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Re: Global Warming or Global Cooling?

Postby EdgarJPublius » Wed Dec 24, 2008 12:51 am UTC

Oort wrote:You're confusing "precise" and "accurate." Besides, correlation isn't causation. If I turn on an oven and take the temperature, and take it again later with a more precise thermometer, the higher reading isn't caused by a better thermometer.


No, I mean both accurate and precise, that's why I put them together. I would have to have used on in place of the other to have confused them.

The higher reading would presumably have been caused by the temperature being higher and it would have been higher because the less accurate thermometer has a tendency to read lower.

Think of it this way: A family places a mercury thermometer on their brick patio to determine the temperature. Over the years, they take turns recording the temperature from the thermometer many times, sometimes multiple times a day, some family members rarely forget a day. they never moves the thermometer.

One fine spring morning, the father buys an infrared laser thermometer and begins measuring the temperature of each brick individually and averaging them to come up with the temperature, he also buys an alarm that helps him to remember to measure the temperature at the same times every day. After a few months of this, he finds that the temperature of his patio is increasing faster than it has during any previous summer and concludes that it will be a very hot summer.
Is there any way in which his conclusion is scientifically valid?
Sure, there are statistical tricks that can be used to make the old measures more valid for comparison with the new measures, but eliminating error altogether is impossible, there is no correcting for the numerous expected and unexpected errors that may have been introduced by the old method. The best that can be hoped for is that the measures were precisely inaccurate, that is, the varied from the true temperature by a relatively precise amount. With some additional observation and number massaging, this can be relatively easy to correct. But if the old technique was imprecise and varied from the true measure by varied amounts, then correction is impossible and massaging the numbers to make them more statistically palatable is likely to create trends that didn't exist before. Especially if the massager is looking to verify a trend that he already believes he has witnessed.
The infamous hockey-stick graph shows that climatologists are not immune to this unconscious self-correction. it's why double-blind studies are necessary and why jury's must sometimes be sequestered.

As I said, temperatures measured and recorded before satellite climate monitoring may very well have been higher than the true temperature, or may even have bounced all around the true temperature. But the (albeit circumstantial) evidence points to a different situation.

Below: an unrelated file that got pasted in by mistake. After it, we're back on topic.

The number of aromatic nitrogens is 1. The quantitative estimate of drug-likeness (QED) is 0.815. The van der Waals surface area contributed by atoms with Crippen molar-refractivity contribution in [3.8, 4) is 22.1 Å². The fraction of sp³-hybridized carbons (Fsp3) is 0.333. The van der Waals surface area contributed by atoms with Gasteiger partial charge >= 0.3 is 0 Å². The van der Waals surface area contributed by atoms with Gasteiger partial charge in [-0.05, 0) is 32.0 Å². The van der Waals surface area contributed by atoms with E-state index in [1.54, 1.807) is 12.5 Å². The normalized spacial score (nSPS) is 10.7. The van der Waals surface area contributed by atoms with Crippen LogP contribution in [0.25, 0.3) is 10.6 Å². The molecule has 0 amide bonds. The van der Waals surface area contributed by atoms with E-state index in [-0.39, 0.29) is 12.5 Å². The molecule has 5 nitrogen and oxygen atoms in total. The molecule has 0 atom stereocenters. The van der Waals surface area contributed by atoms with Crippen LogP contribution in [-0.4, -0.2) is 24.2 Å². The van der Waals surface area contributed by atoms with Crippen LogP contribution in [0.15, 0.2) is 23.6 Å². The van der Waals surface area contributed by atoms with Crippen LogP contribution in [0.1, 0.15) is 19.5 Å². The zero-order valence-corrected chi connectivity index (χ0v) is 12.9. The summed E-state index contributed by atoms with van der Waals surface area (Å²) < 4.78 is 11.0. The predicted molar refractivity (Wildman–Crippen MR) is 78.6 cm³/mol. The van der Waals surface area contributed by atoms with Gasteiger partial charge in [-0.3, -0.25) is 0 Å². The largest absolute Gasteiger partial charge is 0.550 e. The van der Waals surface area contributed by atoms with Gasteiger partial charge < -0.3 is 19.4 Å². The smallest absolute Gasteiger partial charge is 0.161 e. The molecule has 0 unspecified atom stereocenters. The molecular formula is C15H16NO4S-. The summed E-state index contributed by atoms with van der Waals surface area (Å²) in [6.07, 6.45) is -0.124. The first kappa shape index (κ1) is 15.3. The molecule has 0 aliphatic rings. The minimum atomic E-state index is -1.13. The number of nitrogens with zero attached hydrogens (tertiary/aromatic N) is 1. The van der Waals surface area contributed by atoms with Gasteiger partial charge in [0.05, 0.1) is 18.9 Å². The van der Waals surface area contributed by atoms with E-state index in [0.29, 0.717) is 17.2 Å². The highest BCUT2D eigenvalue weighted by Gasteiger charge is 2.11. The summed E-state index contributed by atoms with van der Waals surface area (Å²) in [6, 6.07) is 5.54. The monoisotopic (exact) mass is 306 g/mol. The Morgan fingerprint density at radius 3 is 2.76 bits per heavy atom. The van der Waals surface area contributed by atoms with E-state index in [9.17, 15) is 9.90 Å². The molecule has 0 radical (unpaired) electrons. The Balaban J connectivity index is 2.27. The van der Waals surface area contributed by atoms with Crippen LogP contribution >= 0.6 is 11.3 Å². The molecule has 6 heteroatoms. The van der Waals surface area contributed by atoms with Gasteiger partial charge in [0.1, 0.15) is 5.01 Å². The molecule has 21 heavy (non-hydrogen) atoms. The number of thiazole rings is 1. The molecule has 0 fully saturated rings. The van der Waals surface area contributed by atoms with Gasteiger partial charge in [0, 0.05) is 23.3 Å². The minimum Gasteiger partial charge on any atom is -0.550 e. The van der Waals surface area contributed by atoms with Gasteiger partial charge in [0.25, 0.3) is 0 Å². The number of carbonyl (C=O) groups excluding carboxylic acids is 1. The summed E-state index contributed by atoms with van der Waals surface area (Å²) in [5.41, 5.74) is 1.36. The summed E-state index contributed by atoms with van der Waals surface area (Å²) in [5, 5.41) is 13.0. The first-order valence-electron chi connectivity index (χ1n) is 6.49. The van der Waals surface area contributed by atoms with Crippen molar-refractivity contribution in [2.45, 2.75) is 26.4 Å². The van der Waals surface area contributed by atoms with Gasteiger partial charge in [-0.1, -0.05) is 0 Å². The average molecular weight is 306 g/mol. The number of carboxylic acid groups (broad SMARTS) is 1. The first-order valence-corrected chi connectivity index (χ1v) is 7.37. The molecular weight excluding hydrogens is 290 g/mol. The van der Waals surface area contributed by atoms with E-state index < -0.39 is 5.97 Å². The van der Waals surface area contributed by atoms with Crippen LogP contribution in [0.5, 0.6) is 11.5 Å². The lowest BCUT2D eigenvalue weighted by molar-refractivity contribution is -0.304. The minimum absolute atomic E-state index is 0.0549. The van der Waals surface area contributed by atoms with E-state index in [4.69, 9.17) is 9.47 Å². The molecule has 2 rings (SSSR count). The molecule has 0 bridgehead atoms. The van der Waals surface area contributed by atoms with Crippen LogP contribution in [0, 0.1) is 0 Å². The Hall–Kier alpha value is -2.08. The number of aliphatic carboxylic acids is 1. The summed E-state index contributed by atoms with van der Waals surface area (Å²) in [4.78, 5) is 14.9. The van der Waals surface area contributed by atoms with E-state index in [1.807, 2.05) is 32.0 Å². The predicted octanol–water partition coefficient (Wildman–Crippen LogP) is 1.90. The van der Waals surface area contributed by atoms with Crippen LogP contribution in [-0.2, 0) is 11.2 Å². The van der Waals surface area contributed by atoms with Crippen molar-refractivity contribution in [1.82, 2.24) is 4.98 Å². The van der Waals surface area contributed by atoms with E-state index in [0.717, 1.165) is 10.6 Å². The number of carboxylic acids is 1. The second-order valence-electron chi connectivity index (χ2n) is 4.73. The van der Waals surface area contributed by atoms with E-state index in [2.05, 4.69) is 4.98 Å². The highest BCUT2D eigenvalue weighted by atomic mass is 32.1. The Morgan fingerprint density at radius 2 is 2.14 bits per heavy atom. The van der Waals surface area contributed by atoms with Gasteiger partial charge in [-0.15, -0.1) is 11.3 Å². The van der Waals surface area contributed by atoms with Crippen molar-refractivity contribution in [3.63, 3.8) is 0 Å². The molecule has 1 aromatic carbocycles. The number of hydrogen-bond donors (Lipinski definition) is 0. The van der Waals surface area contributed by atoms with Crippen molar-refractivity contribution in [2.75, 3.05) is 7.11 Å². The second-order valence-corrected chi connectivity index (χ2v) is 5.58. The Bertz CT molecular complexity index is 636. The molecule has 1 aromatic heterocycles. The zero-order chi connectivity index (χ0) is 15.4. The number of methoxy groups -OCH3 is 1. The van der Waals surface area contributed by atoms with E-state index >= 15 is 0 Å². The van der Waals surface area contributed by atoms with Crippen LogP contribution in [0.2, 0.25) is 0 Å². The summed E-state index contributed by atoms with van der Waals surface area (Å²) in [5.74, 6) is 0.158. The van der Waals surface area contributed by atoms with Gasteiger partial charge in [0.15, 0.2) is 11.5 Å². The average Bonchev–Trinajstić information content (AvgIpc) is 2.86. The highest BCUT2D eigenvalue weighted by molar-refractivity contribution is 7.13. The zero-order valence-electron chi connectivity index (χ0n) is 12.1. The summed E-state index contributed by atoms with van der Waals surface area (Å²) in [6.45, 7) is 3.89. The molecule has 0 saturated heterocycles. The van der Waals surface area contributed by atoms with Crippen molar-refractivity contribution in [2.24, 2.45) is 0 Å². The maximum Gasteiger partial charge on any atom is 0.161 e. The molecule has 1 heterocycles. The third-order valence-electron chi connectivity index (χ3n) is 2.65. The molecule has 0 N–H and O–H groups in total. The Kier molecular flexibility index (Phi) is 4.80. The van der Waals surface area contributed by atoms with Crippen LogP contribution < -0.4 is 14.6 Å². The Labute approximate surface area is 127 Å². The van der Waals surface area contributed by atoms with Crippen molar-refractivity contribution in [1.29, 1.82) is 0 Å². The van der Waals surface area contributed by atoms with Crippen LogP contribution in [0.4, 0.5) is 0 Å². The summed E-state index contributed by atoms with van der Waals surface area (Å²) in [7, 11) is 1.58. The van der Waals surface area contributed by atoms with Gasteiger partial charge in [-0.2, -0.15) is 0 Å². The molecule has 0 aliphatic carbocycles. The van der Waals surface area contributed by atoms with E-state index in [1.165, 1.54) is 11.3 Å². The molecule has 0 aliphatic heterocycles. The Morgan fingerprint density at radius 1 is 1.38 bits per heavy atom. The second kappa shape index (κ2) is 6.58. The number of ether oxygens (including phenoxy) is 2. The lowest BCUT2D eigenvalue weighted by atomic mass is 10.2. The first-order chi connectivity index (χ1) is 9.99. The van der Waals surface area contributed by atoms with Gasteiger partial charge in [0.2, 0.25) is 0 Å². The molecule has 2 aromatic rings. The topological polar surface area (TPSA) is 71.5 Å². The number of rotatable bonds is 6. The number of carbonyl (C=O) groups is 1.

Oort wrote:
Or that Human's have deep-rooted biological triggers associated with climate change and are unconsciously interacting beneficially with the dynamic equilibrium of the planet's climate.

That's hard to believe, that we have an unconscious, instinctive drive to control the climate. Or that we could change it or understand it, or even notice it on an individual level. Is there evidence?

That's not exactly what these people are suggesting. certainly not on an individual level.
It's one interpretation of a variety of sociological studies that say things like 'crime rates increase during heat waves' which establish a societal awareness of climate and linking the resultant behaviors to possible evolutionary pressures.
Taking the crime/temperature correlation, these people would say that people become more violent as the temperature increases, which may be a result of having fewer resources, such as food and water during warmer weather and thus, aggression, which would lead to fighting and reduction of the population to better use more limited resources may have been a behavior that was selected for. This and other correlations could point to human's having biological/evolutionary pressures to modify or react to the environment as a culture.
I'm not saying necessarily that I believe it, but it's one of a variety of possibilities that we should look at more closely before concluding that anthropogenic global warming must be stopped as soon as possible and damn the consequences.
Soem advocates of this theory may even believe that the current 'green movement' is a symptom of this, reacting to the warming trend in attempt to control/counter-act it which may prove just as dangerous as leaving it alone.